How can this be? And why do Italians keep voting for him when word of his various scandals has rendered Italy the laughing stock of Europe? Italian journalist-turned-director Annalisa Piras and former Economist editor Bill Emmott embark on this herculean task with documentary Girlfriend in a Coma (2012), a more-in-sorrow-than-anger denunciation of Berlusconi and Italy's dark heart. Emmott describes himself as a lover of the Bel Paese, but is increasingly disenchanted with its current plight. As an editor, he also found himself on the sharp end of some legal battles after publishing cover stories with headlines such as 'Why Silvio Berlusconi is Unfit to Govern Italy' and 'The Man who Screwed an Entire Country'.
Star Trek in Darkness' Benedict Cumberbatch) and with occasional animated sequences, Emmott wanders around beautiful locations while observers, key protagonists and experts such as Roberto Saviano (the author of Gomorrah and now under 24-hour police protection), leader of the Slow Food movement Carlo Petrini, novelist and philosopher Umberto Eco and recent Prime Minister Mario Monti try to make sense of a country which has consistently elected its own number one vandal.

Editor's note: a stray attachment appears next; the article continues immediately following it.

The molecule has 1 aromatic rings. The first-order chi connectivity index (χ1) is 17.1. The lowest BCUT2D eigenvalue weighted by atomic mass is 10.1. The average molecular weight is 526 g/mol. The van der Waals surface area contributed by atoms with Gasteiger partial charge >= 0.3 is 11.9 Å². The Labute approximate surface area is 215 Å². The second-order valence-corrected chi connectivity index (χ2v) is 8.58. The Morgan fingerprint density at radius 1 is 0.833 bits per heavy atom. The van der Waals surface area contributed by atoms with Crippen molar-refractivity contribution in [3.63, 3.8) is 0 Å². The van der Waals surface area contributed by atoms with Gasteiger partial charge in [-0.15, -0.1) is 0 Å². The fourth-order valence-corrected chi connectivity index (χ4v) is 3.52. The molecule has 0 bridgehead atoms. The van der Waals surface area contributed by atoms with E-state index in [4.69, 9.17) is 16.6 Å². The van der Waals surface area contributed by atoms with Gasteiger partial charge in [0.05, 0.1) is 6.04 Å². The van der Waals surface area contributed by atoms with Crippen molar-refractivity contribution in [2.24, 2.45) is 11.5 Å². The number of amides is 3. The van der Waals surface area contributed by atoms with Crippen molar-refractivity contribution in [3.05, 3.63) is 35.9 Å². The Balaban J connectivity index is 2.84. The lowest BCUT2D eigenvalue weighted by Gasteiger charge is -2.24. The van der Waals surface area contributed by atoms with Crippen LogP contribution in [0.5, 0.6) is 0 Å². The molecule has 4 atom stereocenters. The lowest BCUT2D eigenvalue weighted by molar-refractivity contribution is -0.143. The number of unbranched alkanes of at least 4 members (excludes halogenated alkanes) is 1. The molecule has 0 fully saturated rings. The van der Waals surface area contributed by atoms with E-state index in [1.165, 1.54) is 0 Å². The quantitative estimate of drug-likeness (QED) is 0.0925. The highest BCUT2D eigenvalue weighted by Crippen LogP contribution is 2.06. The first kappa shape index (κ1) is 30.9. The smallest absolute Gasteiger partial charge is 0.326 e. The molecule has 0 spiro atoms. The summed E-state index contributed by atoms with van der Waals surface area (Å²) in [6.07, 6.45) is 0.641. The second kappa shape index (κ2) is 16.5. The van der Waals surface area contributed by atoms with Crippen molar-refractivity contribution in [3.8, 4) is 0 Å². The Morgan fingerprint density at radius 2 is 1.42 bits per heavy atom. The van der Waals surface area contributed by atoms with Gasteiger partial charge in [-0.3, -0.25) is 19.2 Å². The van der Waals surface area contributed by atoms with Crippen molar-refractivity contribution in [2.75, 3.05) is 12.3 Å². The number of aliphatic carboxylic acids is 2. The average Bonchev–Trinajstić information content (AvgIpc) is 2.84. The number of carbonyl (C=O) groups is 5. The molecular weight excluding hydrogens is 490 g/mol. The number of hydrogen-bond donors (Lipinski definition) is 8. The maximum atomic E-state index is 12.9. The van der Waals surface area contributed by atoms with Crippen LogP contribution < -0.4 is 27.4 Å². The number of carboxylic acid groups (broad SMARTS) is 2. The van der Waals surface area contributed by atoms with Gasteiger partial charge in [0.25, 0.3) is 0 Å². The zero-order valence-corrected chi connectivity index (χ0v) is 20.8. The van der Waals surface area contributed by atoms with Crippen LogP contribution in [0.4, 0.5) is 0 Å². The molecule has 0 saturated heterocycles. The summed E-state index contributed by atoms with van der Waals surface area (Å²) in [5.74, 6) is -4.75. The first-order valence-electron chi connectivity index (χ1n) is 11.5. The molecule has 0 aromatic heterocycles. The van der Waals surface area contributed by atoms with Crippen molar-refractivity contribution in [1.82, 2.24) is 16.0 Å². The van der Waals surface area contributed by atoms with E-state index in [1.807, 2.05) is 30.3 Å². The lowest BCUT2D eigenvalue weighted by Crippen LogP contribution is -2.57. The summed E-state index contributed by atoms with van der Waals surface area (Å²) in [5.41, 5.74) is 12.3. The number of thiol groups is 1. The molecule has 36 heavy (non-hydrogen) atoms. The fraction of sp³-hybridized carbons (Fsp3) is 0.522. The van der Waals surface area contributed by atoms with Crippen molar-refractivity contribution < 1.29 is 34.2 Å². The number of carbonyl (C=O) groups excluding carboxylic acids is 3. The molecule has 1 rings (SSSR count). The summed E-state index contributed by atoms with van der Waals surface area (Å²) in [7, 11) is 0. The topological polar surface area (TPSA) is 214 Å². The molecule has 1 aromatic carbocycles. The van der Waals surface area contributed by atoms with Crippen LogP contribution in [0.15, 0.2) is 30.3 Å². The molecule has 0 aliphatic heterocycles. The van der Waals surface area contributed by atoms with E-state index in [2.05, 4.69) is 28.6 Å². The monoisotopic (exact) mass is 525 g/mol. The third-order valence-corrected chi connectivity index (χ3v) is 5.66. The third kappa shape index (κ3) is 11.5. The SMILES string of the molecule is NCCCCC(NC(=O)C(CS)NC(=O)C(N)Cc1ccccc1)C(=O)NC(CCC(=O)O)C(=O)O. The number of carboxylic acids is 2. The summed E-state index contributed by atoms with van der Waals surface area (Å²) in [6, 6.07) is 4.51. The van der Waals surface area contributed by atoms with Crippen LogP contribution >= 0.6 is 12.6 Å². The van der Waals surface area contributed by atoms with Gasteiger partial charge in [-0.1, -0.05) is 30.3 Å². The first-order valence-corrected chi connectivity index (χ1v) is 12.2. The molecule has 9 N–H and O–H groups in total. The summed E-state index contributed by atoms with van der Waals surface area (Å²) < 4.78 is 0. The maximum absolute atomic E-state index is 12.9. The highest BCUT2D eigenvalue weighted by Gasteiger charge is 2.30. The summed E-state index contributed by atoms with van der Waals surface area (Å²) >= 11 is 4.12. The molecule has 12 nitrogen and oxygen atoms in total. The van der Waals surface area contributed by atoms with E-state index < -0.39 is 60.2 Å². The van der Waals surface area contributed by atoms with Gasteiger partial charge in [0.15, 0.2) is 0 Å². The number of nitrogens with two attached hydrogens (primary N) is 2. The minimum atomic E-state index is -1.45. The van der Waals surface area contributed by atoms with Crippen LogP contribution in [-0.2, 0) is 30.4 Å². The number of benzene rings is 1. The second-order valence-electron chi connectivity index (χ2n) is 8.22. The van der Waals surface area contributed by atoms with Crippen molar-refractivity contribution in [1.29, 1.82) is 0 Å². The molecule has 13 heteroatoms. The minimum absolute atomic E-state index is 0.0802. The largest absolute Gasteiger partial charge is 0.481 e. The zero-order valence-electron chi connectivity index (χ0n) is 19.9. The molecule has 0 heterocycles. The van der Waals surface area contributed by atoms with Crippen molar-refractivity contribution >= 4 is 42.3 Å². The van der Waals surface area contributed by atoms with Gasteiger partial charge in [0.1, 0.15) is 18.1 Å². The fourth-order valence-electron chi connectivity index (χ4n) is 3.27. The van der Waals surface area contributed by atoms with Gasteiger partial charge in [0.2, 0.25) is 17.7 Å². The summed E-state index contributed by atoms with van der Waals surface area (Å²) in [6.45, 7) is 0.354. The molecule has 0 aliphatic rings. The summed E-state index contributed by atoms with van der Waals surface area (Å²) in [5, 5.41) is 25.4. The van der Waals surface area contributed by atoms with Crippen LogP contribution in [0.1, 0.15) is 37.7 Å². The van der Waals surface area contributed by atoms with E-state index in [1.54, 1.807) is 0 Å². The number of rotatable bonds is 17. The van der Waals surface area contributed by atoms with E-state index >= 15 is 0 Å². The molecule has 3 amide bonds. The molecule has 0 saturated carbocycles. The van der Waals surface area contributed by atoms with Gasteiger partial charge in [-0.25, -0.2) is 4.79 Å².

Piece by piece, Emmott anatomises the myriad problems Italy faces, from organised crime to the role of women - viciously objectified by the Berlusconi-controlled media and oppressed by the massive retrogressive pull of the Vatican. Even the country itself is physically suffering as irreparable environmental damage is wreaked and the young generation seeks in every way possible to leave the sinking ship. Yet, Piras and Emmott's film is victim to its own topicality. Some of the talking heads, such as Monti and Minister for Work Elsa Fonero, have had a year in power and have performed badly, effectively opening the door for Berlusconi's imminent return to power.
This perhaps can't be helped, but Emmott's own decision to put himself front and centre of the documentary adds very little, offering no real charisma as he potters about with the country's elite. This tone-deafness is typified by the film's creepy, Smiths-inspired metaphor: Girlfriend in a Coma. Given the accusations of misogyny, it seems at once patronising to both Italy and, specifically, the Italian women it champions in another section. That said, anyone wishing a primer on exactly why Italy is in the mess it is in will find this a decent, if unremarkable, place to start.
John Bleasdale (Venice correspondent)